(Missourinet Kansas City television partner KMBC contributed to this story)

State Rep. Doug Richey (R-Excelsior Springs) speaks on the Missouri House floor in Jefferson City on March 8, 2021 (file photo courtesy of Tim Bommel at House Communications)

Missouri’s governor is critical of the Kansas City Council’s decision to cut $42 million from the Kansas City Police budget and transfer it to a community service fund. Kansas City Mayor Quinton Lucas (D) and other supporters of the move say it will improve community policing.

Governor Mike Parson (R) says the last thing that will happen in Missouri is defunding the police.

“You know, I’m a huge supporter of the Kansas City Police Department and to make sure they have the funding and am totally opposed to any kind of defunding the police. And I don’t care how you reroute the words or how you do it, but at the end of the day, right now we need more police officers on the ground,” Parson says.

State Rep. Doug Richey (R-Excelsior Springs) has asked the governor to call a special session on the KCPD funding issue, saying violent crime in Kansas City is at an all-time high. Richey notes Kansas City had a record 178 homicides in 2020. There have been 61 homicides this year.

During a Friday morning interview with Missourinet in his Capitol office in Jefferson City, Governor Parson says he’s reviewing Richey’s request and has not made a decision on it.

“I got his letter. Understand totally what he’s saying. Very disappointed that the (Kansas City) mayor took that action, the way he took that action,” says Parson.

Representative Richey and three other Kansas City-area GOP state representatives want the governor to call a special session to address what they describe as unprecedented defunding of the Kansas City Police Department.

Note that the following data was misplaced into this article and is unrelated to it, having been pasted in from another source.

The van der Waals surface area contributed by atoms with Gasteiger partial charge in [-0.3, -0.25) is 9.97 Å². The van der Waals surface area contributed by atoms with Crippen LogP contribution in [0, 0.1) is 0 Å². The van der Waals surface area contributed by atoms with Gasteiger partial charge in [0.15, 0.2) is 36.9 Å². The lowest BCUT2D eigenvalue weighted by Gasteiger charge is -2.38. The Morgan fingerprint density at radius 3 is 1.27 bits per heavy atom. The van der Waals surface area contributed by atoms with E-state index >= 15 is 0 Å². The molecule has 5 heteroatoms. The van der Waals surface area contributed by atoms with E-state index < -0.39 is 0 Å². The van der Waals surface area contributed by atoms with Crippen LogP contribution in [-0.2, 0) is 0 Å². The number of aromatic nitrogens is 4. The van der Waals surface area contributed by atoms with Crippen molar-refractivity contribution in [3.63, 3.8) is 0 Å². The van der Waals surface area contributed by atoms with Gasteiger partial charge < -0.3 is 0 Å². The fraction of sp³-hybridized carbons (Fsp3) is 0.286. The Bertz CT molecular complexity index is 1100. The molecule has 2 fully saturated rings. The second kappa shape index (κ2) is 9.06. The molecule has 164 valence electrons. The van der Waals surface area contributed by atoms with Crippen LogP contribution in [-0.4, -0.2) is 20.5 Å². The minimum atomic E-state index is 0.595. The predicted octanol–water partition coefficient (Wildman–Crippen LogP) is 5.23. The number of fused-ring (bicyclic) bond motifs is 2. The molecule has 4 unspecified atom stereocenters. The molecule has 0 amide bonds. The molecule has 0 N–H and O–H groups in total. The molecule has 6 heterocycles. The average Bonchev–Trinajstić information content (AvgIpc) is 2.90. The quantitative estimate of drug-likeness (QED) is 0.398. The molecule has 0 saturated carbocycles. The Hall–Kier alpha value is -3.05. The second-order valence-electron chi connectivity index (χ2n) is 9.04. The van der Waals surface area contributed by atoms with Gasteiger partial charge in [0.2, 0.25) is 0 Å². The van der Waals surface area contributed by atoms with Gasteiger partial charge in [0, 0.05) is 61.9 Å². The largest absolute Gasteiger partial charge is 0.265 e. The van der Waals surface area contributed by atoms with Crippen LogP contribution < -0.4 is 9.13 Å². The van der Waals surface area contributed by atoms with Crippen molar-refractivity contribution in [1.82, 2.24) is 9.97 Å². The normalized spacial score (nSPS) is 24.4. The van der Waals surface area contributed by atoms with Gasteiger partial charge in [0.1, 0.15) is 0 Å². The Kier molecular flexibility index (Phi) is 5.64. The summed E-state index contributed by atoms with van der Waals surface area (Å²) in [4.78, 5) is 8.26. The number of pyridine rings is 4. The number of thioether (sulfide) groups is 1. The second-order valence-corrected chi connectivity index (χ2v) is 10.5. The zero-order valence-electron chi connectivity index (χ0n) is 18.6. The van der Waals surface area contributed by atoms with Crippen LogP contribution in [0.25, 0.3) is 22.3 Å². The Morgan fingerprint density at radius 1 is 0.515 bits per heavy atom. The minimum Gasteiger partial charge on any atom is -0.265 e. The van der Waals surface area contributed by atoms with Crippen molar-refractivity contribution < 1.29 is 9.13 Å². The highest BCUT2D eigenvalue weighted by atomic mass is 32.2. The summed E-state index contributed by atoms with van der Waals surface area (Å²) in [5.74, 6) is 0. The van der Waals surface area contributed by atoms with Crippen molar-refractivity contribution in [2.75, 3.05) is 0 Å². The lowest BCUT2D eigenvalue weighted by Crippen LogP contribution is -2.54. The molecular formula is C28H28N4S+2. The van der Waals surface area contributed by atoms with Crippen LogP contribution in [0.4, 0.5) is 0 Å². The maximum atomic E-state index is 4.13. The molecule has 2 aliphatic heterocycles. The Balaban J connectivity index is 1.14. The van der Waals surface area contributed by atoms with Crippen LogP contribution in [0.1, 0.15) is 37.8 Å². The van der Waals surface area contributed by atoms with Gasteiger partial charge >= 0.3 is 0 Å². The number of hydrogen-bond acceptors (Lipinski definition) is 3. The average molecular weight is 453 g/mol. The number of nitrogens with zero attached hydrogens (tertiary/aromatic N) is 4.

Mayor Lucas defends the city council’s decision, saying reallocating the money to fund crime prevention and community services will improve neighborhoods and community policing.

The Urban League of Kansas City agrees with the mayor and council, for reallocating the $42 million to fund crime prevention and community services.

It’s ultimately up to the governor, whether or not to call a special session.

Meantime, Missourinet Kansas City television partner KMBC reports the Kansas City Board of Police Commissioners voted 4-1 on Friday to file litigation after the reallocation of the $42 million.

KMBC’s Mike Mahoney reports that during the 35-minute closed session meeting, the board voted to sue the Kansas City Council, the city manager and Mayor Lucas to “enforce the board’s rights, responsibilities and authorities under Chapter 84 of the Revised Statutes of Missouri in such form as the litigation committee may deem appropriate.” Chapter 84 is the Missouri law that gives the state authority to maintain oversight of the Kansas City PD.

In a Friday afternoon news conference, Mayor Lucas told reporters the city is prepared to fight the lawsuit all the way to the Supreme Court. He’s confident the city will win the lawsuit.

“The truth is we have a problem. The truth is the city council is committed to solving,” Mayor Lucas tells Kansas City reporters. “And the truth is, Kansas City needs to work together and truly care about how we keep ourselves safe. And there’s another truth, Jefferson City has not worked to make us safer. We are committed to being safer right here in Kansas City.”

As for Representative Richey, he tweeted Friday that Mayor Lucas and the council “have stirred it up,” adding that there are growing calls for de-annexation of Northland KC.

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